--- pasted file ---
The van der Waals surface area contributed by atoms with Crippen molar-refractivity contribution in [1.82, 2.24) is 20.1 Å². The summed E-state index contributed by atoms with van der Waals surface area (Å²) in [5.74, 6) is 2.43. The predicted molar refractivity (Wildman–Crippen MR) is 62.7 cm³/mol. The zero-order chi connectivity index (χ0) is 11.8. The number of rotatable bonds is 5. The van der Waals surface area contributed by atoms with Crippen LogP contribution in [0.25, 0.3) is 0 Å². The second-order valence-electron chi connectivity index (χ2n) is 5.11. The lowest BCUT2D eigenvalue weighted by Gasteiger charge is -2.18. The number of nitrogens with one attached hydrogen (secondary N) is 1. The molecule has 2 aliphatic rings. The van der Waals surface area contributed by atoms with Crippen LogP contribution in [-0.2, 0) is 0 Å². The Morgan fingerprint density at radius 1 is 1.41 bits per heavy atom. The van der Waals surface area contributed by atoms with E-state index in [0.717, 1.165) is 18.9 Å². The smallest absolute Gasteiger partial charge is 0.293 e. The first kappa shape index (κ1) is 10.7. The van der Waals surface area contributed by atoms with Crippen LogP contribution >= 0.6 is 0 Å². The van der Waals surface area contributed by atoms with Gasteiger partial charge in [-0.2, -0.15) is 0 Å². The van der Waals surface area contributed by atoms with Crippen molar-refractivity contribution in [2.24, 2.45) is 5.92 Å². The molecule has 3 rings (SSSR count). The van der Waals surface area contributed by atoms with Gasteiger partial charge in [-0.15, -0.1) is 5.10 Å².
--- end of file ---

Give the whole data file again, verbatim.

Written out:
The van der Waals surface area contributed by atoms with Crippen molar-refractivity contribution in [1.82, 2.24) is 20.1 Å². The summed E-state index contributed by atoms with van der Waals surface area (Å²) in [5.74, 6) is 2.43. The predicted molar refractivity (Wildman–Crippen MR) is 62.7 cm³/mol. The zero-order chi connectivity index (χ0) is 11.8. The number of rotatable bonds is 5. The van der Waals surface area contributed by atoms with Crippen LogP contribution in [0.25, 0.3) is 0 Å². The second-order valence-electron chi connectivity index (χ2n) is 5.11. The lowest BCUT2D eigenvalue weighted by Gasteiger charge is -2.18. The number of nitrogens with one attached hydrogen (secondary N) is 1. The molecule has 2 aliphatic rings. The van der Waals surface area contributed by atoms with Crippen LogP contribution in [-0.2, 0) is 0 Å². The Morgan fingerprint density at radius 1 is 1.41 bits per heavy atom. The van der Waals surface area contributed by atoms with E-state index in [0.717, 1.165) is 18.9 Å². The smallest absolute Gasteiger partial charge is 0.293 e. The first kappa shape index (κ1) is 10.7. The van der Waals surface area contributed by atoms with Crippen LogP contribution >= 0.6 is 0 Å². The van der Waals surface area contributed by atoms with Gasteiger partial charge in [-0.2, -0.15) is 0 Å². The van der Waals surface area contributed by atoms with Crippen molar-refractivity contribution in [2.24, 2.45) is 5.92 Å². The molecule has 3 rings (SSSR count). The van der Waals surface area contributed by atoms with Gasteiger partial charge in [-0.15, -0.1) is 5.10 Å².